Transparency Solomon Islands continues to advocate for good governance and carried out activities to share information and help citizens fight against corruption and roll back corruption in this country. Logging practices in the country continues to be an issue that resource owners are very concerned about.
The cries of the people in South Choiseul are similar to others around the country – that the government authorities, especially responsible ministries like Forestry and Environment failed the rural communities’ big time.
That their cries fall on deaf ears, enforcement officers usually take on the loggers’ side whenever there is a dispute and citizens are isolated from their government.
This sad reality that our resources owners face must not be ignored and TSI joins the people of South Choiseul to call on the government and responsible Ministries to ensure that natural resource owners are protected.
It would be naïve to call for a total stop to logging in the country, however current practices must be reviewed and stronger enforcements in place to ensure there is no unsustainable harvesting and damages to environment.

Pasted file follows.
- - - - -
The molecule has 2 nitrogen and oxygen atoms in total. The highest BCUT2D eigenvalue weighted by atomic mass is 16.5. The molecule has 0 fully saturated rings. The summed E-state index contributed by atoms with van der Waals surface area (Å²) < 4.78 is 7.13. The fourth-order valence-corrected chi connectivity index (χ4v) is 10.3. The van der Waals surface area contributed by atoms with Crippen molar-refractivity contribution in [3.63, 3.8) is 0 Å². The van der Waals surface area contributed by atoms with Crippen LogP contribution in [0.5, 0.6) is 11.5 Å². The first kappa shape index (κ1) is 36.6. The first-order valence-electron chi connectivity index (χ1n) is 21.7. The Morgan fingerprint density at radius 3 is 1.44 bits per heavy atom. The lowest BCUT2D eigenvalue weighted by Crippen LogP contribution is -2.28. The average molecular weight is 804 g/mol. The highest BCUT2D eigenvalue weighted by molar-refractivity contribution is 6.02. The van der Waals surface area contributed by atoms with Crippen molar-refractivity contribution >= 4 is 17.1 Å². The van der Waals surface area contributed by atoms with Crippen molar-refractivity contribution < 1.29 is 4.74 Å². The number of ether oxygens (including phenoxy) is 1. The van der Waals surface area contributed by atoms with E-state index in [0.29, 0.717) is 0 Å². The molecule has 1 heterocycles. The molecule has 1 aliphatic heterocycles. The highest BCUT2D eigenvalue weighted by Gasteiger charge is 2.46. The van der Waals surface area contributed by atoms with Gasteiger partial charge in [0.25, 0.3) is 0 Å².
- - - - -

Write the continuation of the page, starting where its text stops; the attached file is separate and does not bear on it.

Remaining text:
Having heard these concerns shared by villagers in South Choiseul, Transparency Solomon Islands agrees with their views that it is important for both the Ministry of Forest and Ministry of Environment to work closely with the provincial governments, landowners and communities affected by logging to ensure there is no breach of the code of logging practice in the provinces.
This concern is not only raised in Choiseul but other provinces raise similar concerns about logging practices in their communities.
Allegations of reluctance by forestry officials to respond to reports regarding breach of the laws is concerning, it is because they are under-resourced and not able to carry out their duties?
Why are logging companies meeting costs of Timber Rights Hearing?
It is little wonder most decisions are in their favor and landowners are left to pay for hefty legal fees just to rectify decisions made during Timber Rights hearing to allow logging.
Such sad realities faced in rural Solomon Islands because of logging is reflected in the statement made by MPA Benjamin who stated that it is embarrassing when tourists visited the village to learn that our forest been reaped-off but our community is without a wharf, no seawall to counter high tides, run down classrooms and even no crossing over creeks for children to reach school.